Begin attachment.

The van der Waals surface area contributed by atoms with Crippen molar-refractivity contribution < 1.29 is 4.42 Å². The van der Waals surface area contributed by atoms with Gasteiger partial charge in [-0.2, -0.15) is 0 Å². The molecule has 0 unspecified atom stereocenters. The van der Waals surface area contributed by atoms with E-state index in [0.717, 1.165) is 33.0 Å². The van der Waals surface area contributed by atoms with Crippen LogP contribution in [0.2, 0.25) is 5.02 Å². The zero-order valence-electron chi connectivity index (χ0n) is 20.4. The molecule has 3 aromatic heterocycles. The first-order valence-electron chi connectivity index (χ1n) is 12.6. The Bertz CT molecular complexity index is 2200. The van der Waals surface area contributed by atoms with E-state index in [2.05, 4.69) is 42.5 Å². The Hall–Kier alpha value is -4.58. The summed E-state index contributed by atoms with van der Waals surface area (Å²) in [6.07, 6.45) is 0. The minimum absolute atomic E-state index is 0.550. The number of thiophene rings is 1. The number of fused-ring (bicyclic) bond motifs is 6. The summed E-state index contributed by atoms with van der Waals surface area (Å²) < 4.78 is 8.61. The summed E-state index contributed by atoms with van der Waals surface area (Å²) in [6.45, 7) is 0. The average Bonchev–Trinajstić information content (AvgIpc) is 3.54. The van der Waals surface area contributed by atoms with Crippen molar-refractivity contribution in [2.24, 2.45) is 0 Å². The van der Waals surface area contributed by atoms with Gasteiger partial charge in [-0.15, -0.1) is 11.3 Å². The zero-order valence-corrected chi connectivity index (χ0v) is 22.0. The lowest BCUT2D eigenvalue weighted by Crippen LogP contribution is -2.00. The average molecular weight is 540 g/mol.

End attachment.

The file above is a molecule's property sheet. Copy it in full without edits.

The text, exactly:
The van der Waals surface area contributed by atoms with Crippen molar-refractivity contribution < 1.29 is 4.42 Å². The van der Waals surface area contributed by atoms with Gasteiger partial charge in [-0.2, -0.15) is 0 Å². The molecule has 0 unspecified atom stereocenters. The van der Waals surface area contributed by atoms with E-state index in [0.717, 1.165) is 33.0 Å². The van der Waals surface area contributed by atoms with Crippen LogP contribution in [0.2, 0.25) is 5.02 Å². The zero-order valence-electron chi connectivity index (χ0n) is 20.4. The molecule has 3 aromatic heterocycles. The first-order valence-electron chi connectivity index (χ1n) is 12.6. The Bertz CT molecular complexity index is 2200. The van der Waals surface area contributed by atoms with E-state index in [2.05, 4.69) is 42.5 Å². The Hall–Kier alpha value is -4.58. The summed E-state index contributed by atoms with van der Waals surface area (Å²) in [6.07, 6.45) is 0. The minimum absolute atomic E-state index is 0.550. The number of thiophene rings is 1. The number of fused-ring (bicyclic) bond motifs is 6. The summed E-state index contributed by atoms with van der Waals surface area (Å²) < 4.78 is 8.61. The summed E-state index contributed by atoms with van der Waals surface area (Å²) in [6.45, 7) is 0. The average Bonchev–Trinajstić information content (AvgIpc) is 3.54. The van der Waals surface area contributed by atoms with Crippen molar-refractivity contribution in [2.24, 2.45) is 0 Å². The van der Waals surface area contributed by atoms with Gasteiger partial charge in [-0.15, -0.1) is 11.3 Å². The zero-order valence-corrected chi connectivity index (χ0v) is 22.0. The lowest BCUT2D eigenvalue weighted by Crippen LogP contribution is -2.00. The average molecular weight is 540 g/mol.